Last word

James Turner divorce finance toolkit Prest Petrodel

James Turner QC

The last word on the topic of piercing the corporate veil in divorce I leave to James Turner QC.  I asked James today for an off the cuff response to the judgment and, despite being extremely busy, as usual, he graced me with a sensible, and level response.

“This is an unexpected result, but it is pleasing to see that the courts are doing what they can to prevent a divorcing spouse from avoiding true justice.  However, it may create problems in future cases when deciding whether or not to join companies and trustees as parties, with the consequential expense of such a course”.

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Are company assets now beyond the reach of the Family Court?

How does the family court deal with a divorce financial settlement when one of the spouses, usually the husband, is suspected to be in control of valuable assets that are held by his companies?  If a family court decides, for instance, that it wants to make an award of £500,000 to a divorcing wife, but £400,000 of that sum is locked up in a company, how can the court get its wish?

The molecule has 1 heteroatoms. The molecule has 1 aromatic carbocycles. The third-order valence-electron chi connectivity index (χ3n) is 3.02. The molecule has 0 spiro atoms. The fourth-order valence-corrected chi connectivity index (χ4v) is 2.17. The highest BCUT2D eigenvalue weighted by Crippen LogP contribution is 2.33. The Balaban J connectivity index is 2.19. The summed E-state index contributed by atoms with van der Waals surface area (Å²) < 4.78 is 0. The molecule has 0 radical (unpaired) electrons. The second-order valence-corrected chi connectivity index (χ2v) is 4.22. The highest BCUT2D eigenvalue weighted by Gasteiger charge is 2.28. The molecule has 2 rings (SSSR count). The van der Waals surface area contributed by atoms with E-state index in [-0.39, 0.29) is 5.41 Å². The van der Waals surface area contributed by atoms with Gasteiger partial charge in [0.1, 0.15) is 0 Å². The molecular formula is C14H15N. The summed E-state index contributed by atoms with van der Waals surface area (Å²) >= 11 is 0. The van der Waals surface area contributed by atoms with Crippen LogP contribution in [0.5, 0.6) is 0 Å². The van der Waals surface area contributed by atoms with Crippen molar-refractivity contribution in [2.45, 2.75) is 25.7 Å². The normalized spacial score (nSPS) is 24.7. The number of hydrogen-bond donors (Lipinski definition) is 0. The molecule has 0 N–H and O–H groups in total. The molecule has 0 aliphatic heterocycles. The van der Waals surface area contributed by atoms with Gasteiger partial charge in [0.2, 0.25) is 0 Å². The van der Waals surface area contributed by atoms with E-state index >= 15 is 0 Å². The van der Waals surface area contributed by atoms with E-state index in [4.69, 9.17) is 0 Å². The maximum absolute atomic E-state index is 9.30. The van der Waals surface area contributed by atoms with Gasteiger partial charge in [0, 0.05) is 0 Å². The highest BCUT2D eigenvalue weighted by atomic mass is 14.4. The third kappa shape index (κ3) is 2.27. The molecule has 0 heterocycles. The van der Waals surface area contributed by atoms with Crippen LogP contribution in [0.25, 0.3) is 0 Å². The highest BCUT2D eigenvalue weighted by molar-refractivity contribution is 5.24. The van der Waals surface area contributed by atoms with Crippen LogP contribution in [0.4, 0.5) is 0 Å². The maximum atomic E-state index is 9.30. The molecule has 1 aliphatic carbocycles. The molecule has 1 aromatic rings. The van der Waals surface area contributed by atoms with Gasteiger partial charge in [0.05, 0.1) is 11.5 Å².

Well, until a recent Court of Appeal decision in the case of Petrodel Resources Ltd & Ors v Prest & Ors [2012] EWCA Civ 1395, the family court could order the transfer of assets owned by such companies or even company shares to the wife.  In this particular case, the husband owned the companies 100% and when the High Court first dealt with the case, the Judge ordered some of the company properties and shares to be transferred to the wife.  The husband appealed to the Court of Appeal and argued that the orders should not have been made since the court had failed to distinguish between the husband as an individual and the companies of which he was the sole shareholder.  The husband reminded the Court of the long established legal principle that a company has a ‘legal personality’ which is independent of its shareholders.  The shareholders of a company have no interest in or entitlement to the company’s assets.  Therefore, the High Court had made a fundamental mistake when it ordered that the husband was entitled to the properties and shares in his companies and could therefore simply be ordered to transfer them to his wife.

The Court of Appeal agreed with the husband.  The decision was not unanimous: it was a 2:1 majority.  The dissenting Judge was worried that husbands with assets tied up or sheltered by company status would be given “an open road and a fast car” to defeat the reasonable claims of a wife on divorce.

It is fair to say that most family lawyers I have spoken to are astonished (and concerned) at the Court of Appeal’s decision.  It is common in some marriages to stick matrimonial assets into company ownership for tax and financial planning reasons.  If this decision by the Court of Appeal stands, I can imagine that some wives will be nervously reviewing the matrimonial financial arrangements to find out if that fast company car disappearing down the highway has its boot full of the family silver.